1. re: linguafood

                    If you ate under 100 grams of carbs per day you did that "ketosis crap." Actually if you ever lose body fat, you've done ketosis. Also during sleep.

                    I never miss pasta or crave pizza or bagels, but I make room for an occasional dessert.

                    I don't do portion control, calories, either, though I did scrupulously document my diet for years to figure out what worked for me and my health.

                    1. re: mcf

                      Well, I don't know if I ate under 100 grams of carbs, as I didn't actually *count* carbs. In any event, it had zero effect on weight loss back then, but perhaps my body chemistry has changed in the meantime.

                      Or it's simply a combination of the factors I mentioned in my earlier post: smaller portions, very few starches, cutting down on snacking, etc.

                      1. re: linguafood

                        Under normal circumstances, those changes would definitely help a LOT. When I started out, it was really gradual, I got benefits immediately, but not enough, so over years of experimentation and testing and documenting, ended up resigned to learning to live extremely low carb.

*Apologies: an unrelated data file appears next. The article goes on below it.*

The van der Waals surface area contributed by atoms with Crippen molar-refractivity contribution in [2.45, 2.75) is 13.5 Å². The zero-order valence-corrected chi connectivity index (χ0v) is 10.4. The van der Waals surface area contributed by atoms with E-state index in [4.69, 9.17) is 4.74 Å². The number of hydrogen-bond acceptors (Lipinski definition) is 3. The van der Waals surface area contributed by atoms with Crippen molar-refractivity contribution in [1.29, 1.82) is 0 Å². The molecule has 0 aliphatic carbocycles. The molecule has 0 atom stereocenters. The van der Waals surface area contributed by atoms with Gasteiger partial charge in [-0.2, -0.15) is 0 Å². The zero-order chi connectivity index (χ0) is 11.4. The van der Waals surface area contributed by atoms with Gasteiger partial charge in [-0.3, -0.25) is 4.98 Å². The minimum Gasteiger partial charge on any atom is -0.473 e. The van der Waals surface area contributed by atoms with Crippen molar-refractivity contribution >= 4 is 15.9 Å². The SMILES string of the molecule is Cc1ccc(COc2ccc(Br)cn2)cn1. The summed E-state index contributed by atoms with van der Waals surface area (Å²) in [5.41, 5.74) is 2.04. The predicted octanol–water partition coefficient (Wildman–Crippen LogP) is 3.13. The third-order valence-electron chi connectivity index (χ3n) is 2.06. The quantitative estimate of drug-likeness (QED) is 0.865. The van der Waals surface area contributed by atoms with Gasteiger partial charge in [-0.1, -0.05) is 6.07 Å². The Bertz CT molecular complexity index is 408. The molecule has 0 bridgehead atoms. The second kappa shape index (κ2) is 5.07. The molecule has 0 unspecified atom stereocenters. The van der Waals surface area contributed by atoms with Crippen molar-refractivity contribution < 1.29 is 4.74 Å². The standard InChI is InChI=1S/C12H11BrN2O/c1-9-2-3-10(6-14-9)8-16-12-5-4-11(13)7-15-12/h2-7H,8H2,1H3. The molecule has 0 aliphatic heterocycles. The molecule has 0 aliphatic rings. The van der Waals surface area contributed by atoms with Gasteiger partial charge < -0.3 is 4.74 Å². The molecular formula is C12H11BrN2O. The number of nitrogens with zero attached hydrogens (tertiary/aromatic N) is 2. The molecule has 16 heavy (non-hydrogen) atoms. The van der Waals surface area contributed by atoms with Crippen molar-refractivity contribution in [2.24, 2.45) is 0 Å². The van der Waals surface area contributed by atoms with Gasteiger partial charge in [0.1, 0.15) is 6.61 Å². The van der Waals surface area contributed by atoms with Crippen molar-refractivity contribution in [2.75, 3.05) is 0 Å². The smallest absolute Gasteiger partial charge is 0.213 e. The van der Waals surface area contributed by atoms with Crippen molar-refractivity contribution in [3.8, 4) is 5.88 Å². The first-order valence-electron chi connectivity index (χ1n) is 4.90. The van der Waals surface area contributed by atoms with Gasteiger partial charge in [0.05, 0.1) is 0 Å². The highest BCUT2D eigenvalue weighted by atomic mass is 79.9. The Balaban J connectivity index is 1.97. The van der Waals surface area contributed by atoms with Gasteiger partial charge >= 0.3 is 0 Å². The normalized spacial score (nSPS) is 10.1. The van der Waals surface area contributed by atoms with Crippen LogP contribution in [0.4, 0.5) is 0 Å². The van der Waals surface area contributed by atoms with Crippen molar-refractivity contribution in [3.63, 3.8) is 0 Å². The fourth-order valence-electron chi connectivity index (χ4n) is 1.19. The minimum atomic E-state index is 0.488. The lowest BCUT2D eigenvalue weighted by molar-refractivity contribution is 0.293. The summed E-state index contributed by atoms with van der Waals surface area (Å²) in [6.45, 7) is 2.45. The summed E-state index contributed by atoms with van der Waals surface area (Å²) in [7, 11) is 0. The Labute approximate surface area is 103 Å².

Now I love it and can't imagine eating starches for a meal, or even a side dish. I love the way I eat now, and in my case, it's critical to my (and the OP's) health.

                        1. re: mcf

                          This is so true! I have periodic carb up days to fuel workouts because I follow a low carb diet more out of choice and I dread them.

                          1. re: fldhkybnva

                            I know that endurance athletes have adapted after three weeks of ketogenic diet with no loss of performance. Other folks say they bonk without some carbs, but many don't eat them, they stay in ketosis (bodybuilders) by sipping dextrose drink only enough to fuel a workout during the workout. Would that work for you?